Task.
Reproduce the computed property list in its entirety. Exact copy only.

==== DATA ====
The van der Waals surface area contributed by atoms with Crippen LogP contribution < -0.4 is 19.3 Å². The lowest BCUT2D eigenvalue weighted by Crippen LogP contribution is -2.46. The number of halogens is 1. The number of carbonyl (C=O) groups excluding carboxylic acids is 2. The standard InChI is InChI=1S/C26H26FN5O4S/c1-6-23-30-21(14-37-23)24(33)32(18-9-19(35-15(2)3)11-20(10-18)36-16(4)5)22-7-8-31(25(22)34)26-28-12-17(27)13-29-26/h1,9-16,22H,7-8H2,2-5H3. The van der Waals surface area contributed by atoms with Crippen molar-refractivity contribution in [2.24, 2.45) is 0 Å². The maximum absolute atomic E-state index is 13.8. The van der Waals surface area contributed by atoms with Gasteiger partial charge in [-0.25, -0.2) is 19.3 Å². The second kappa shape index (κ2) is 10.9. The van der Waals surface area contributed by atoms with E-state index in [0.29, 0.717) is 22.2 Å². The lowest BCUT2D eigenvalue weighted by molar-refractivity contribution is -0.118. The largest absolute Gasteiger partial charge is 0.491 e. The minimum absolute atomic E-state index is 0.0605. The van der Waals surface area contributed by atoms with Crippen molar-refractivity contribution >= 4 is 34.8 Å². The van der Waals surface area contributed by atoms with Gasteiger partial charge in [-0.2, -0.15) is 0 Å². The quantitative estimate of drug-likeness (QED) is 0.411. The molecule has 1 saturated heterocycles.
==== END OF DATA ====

The van der Waals surface area contributed by atoms with Crippen LogP contribution < -0.4 is 19.3 Å². The lowest BCUT2D eigenvalue weighted by Crippen LogP contribution is -2.46. The number of halogens is 1. The number of carbonyl (C=O) groups excluding carboxylic acids is 2. The standard InChI is InChI=1S/C26H26FN5O4S/c1-6-23-30-21(14-37-23)24(33)32(18-9-19(35-15(2)3)11-20(10-18)36-16(4)5)22-7-8-31(25(22)34)26-28-12-17(27)13-29-26/h1,9-16,22H,7-8H2,2-5H3. The van der Waals surface area contributed by atoms with Crippen molar-refractivity contribution in [2.24, 2.45) is 0 Å². The maximum absolute atomic E-state index is 13.8. The van der Waals surface area contributed by atoms with Gasteiger partial charge in [-0.25, -0.2) is 19.3 Å². The second kappa shape index (κ2) is 10.9. The van der Waals surface area contributed by atoms with E-state index in [0.29, 0.717) is 22.2 Å². The lowest BCUT2D eigenvalue weighted by molar-refractivity contribution is -0.118. The largest absolute Gasteiger partial charge is 0.491 e. The minimum absolute atomic E-state index is 0.0605. The van der Waals surface area contributed by atoms with Crippen molar-refractivity contribution >= 4 is 34.8 Å². The van der Waals surface area contributed by atoms with Gasteiger partial charge in [-0.2, -0.15) is 0 Å². The quantitative estimate of drug-likeness (QED) is 0.411. The molecule has 1 saturated heterocycles.